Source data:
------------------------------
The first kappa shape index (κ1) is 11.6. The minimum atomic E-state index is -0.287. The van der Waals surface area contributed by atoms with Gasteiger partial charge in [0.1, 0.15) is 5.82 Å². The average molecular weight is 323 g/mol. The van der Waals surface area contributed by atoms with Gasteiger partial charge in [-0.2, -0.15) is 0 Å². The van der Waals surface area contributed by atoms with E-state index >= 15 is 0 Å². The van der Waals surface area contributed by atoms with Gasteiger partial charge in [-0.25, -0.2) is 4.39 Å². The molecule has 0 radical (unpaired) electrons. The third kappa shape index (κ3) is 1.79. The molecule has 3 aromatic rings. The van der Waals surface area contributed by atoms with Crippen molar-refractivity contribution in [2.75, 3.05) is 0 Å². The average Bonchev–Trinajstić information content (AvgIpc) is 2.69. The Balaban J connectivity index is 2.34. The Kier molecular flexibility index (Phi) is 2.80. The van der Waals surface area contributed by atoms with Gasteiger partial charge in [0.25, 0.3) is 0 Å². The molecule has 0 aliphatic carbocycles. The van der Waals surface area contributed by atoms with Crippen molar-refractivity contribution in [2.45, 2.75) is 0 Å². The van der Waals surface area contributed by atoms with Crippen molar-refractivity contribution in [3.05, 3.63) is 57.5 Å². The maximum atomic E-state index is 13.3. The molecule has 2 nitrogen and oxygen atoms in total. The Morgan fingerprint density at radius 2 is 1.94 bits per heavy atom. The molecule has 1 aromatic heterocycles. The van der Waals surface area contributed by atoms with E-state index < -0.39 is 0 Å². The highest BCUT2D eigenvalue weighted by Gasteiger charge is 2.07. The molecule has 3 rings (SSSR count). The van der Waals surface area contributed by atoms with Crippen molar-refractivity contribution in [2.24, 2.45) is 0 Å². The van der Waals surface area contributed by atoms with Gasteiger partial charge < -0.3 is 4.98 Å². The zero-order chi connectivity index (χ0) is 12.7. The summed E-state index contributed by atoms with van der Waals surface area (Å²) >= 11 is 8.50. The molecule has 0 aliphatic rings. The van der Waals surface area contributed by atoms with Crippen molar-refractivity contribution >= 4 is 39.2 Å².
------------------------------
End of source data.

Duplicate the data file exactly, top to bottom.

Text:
The first kappa shape index (κ1) is 11.6. The minimum atomic E-state index is -0.287. The van der Waals surface area contributed by atoms with Gasteiger partial charge in [0.1, 0.15) is 5.82 Å². The average molecular weight is 323 g/mol. The van der Waals surface area contributed by atoms with Gasteiger partial charge in [-0.2, -0.15) is 0 Å². The van der Waals surface area contributed by atoms with E-state index >= 15 is 0 Å². The van der Waals surface area contributed by atoms with Gasteiger partial charge in [-0.25, -0.2) is 4.39 Å². The molecule has 0 radical (unpaired) electrons. The third kappa shape index (κ3) is 1.79. The molecule has 3 aromatic rings. The van der Waals surface area contributed by atoms with Crippen molar-refractivity contribution in [2.75, 3.05) is 0 Å². The average Bonchev–Trinajstić information content (AvgIpc) is 2.69. The Balaban J connectivity index is 2.34. The Kier molecular flexibility index (Phi) is 2.80. The van der Waals surface area contributed by atoms with Gasteiger partial charge in [0.25, 0.3) is 0 Å². The molecule has 0 aliphatic carbocycles. The van der Waals surface area contributed by atoms with Crippen molar-refractivity contribution in [2.45, 2.75) is 0 Å². The van der Waals surface area contributed by atoms with Crippen molar-refractivity contribution in [3.05, 3.63) is 57.5 Å². The maximum atomic E-state index is 13.3. The molecule has 2 nitrogen and oxygen atoms in total. The Morgan fingerprint density at radius 2 is 1.94 bits per heavy atom. The molecule has 1 aromatic heterocycles. The van der Waals surface area contributed by atoms with E-state index < -0.39 is 0 Å². The highest BCUT2D eigenvalue weighted by Gasteiger charge is 2.07. The molecule has 3 rings (SSSR count). The van der Waals surface area contributed by atoms with Crippen molar-refractivity contribution in [2.24, 2.45) is 0 Å². The van der Waals surface area contributed by atoms with Gasteiger partial charge < -0.3 is 4.98 Å². The zero-order chi connectivity index (χ0) is 12.7. The summed E-state index contributed by atoms with van der Waals surface area (Å²) >= 11 is 8.50. The molecule has 0 aliphatic rings. The van der Waals surface area contributed by atoms with Crippen molar-refractivity contribution >= 4 is 39.2 Å².